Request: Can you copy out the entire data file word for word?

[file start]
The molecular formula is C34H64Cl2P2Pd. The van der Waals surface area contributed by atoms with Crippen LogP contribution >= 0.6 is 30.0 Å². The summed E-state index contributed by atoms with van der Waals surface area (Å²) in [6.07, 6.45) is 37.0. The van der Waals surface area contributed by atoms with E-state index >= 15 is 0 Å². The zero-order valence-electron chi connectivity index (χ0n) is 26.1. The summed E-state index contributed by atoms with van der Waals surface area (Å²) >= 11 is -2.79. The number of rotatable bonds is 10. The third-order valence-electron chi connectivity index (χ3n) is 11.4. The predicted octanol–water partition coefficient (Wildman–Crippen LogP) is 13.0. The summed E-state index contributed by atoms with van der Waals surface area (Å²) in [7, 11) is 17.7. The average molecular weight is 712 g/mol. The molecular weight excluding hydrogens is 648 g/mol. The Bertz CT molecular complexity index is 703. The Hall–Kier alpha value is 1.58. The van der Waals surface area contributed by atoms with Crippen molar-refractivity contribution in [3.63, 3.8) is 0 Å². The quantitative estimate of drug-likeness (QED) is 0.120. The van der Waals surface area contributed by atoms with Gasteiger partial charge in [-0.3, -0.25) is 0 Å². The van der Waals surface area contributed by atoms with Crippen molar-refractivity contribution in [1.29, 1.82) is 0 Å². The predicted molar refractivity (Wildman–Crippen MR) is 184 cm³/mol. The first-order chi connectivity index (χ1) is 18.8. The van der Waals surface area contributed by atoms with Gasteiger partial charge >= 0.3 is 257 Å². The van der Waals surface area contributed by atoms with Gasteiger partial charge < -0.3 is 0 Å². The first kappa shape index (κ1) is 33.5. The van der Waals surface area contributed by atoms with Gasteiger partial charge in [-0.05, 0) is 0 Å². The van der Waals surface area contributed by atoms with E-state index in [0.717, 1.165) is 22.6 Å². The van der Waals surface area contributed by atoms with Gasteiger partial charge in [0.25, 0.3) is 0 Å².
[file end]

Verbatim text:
The molecular formula is C34H64Cl2P2Pd. The van der Waals surface area contributed by atoms with Crippen LogP contribution >= 0.6 is 30.0 Å². The summed E-state index contributed by atoms with van der Waals surface area (Å²) in [6.07, 6.45) is 37.0. The van der Waals surface area contributed by atoms with E-state index >= 15 is 0 Å². The zero-order valence-electron chi connectivity index (χ0n) is 26.1. The summed E-state index contributed by atoms with van der Waals surface area (Å²) >= 11 is -2.79. The number of rotatable bonds is 10. The third-order valence-electron chi connectivity index (χ3n) is 11.4. The predicted octanol–water partition coefficient (Wildman–Crippen LogP) is 13.0. The summed E-state index contributed by atoms with van der Waals surface area (Å²) in [7, 11) is 17.7. The average molecular weight is 712 g/mol. The molecular weight excluding hydrogens is 648 g/mol. The Bertz CT molecular complexity index is 703. The Hall–Kier alpha value is 1.58. The van der Waals surface area contributed by atoms with Crippen molar-refractivity contribution in [3.63, 3.8) is 0 Å². The quantitative estimate of drug-likeness (QED) is 0.120. The van der Waals surface area contributed by atoms with Gasteiger partial charge in [-0.3, -0.25) is 0 Å². The van der Waals surface area contributed by atoms with Crippen molar-refractivity contribution in [1.29, 1.82) is 0 Å². The predicted molar refractivity (Wildman–Crippen MR) is 184 cm³/mol. The first-order chi connectivity index (χ1) is 18.8. The van der Waals surface area contributed by atoms with Gasteiger partial charge >= 0.3 is 257 Å². The van der Waals surface area contributed by atoms with Gasteiger partial charge < -0.3 is 0 Å². The first kappa shape index (κ1) is 33.5. The van der Waals surface area contributed by atoms with Gasteiger partial charge in [-0.05, 0) is 0 Å². The van der Waals surface area contributed by atoms with E-state index in [0.717, 1.165) is 22.6 Å². The van der Waals surface area contributed by atoms with Gasteiger partial charge in [0.25, 0.3) is 0 Å².